“The week we switched over customers were saying, ‘Where’s my paper cup? I don’t want the polystyrene anymore.’ So, especially in Brookline where they are savvy and educated about the issue they want the paper cup.”
According to published reports, one New York Dunkin’ shop and two in Maine are using the new cups.
But, Lawlor says, price is an issue. “It’s double the cost.” So, any hope of making it cost-effective may lie with more communities instituting bans.
There are other concerns about how effective the bans will be environmentally. Both foam and paper cups can be recycled, but usually aren’t. Additionally, some recycling centers have trouble breaking down the plastic lining of the paper cups.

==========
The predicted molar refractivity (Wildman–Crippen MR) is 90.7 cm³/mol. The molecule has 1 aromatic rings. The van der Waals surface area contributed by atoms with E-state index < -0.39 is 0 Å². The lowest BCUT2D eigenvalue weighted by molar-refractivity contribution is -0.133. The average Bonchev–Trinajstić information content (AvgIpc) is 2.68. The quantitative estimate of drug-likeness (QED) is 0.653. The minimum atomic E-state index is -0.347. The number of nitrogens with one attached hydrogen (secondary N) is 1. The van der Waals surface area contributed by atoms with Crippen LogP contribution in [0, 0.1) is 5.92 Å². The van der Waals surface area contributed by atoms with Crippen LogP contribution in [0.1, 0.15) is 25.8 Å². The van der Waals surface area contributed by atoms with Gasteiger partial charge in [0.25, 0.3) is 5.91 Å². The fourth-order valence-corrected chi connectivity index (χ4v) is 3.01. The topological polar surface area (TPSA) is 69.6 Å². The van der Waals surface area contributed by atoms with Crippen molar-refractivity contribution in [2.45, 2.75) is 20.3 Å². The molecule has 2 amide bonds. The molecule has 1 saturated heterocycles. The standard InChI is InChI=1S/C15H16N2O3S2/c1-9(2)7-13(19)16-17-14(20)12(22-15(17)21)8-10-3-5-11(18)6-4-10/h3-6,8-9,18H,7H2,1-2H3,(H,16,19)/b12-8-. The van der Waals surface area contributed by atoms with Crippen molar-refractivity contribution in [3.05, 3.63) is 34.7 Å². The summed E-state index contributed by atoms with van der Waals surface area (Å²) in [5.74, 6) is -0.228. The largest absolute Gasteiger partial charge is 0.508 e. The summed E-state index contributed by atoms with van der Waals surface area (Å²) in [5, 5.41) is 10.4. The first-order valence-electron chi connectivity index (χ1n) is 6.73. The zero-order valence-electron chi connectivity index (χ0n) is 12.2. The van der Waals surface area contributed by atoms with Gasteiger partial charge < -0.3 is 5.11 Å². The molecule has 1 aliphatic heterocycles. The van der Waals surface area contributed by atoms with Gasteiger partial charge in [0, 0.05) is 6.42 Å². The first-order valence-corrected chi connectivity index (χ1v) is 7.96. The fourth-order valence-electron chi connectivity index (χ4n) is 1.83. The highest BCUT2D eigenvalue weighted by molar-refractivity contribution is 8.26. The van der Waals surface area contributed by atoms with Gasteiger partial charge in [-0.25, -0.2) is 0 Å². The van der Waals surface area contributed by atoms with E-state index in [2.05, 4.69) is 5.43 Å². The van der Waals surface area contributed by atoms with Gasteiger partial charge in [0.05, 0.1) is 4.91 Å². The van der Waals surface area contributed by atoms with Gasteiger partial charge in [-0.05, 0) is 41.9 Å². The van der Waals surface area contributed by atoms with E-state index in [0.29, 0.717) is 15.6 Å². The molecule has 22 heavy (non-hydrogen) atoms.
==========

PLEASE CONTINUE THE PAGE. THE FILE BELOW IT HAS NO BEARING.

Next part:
San Jose recently became the largest city to institute a ban; the phase-put of polystyrene will begin on January 1, 2014. The California Restaurant Association helped fight the measure.
“Foam is recyclable, and cities all over California are taking advantage of this by setting up foam recycling programs,” Javier Gonzalez, government affairs director for the California Restaurant Association, said in a statement.
In Portland, Maine, the city council bowed to pressure from the public and withdrew a Styrofoam ban last month. Some in Maine’s largest city called it a business tax that would hike the cost of paper and other alternative packaging. While expansive – it would have prevented local retailers from selling plastic foam cups, plates and other food containers intended for personal use and banned the use of Styrofoam for prepared foods and fresh meats, fish, eggs and other produce packaged in the city – it failed to exempt plastic foam boxes used by seafood shippers. One councilor expressed optimism that “we can put together a better ordinance and pass it.”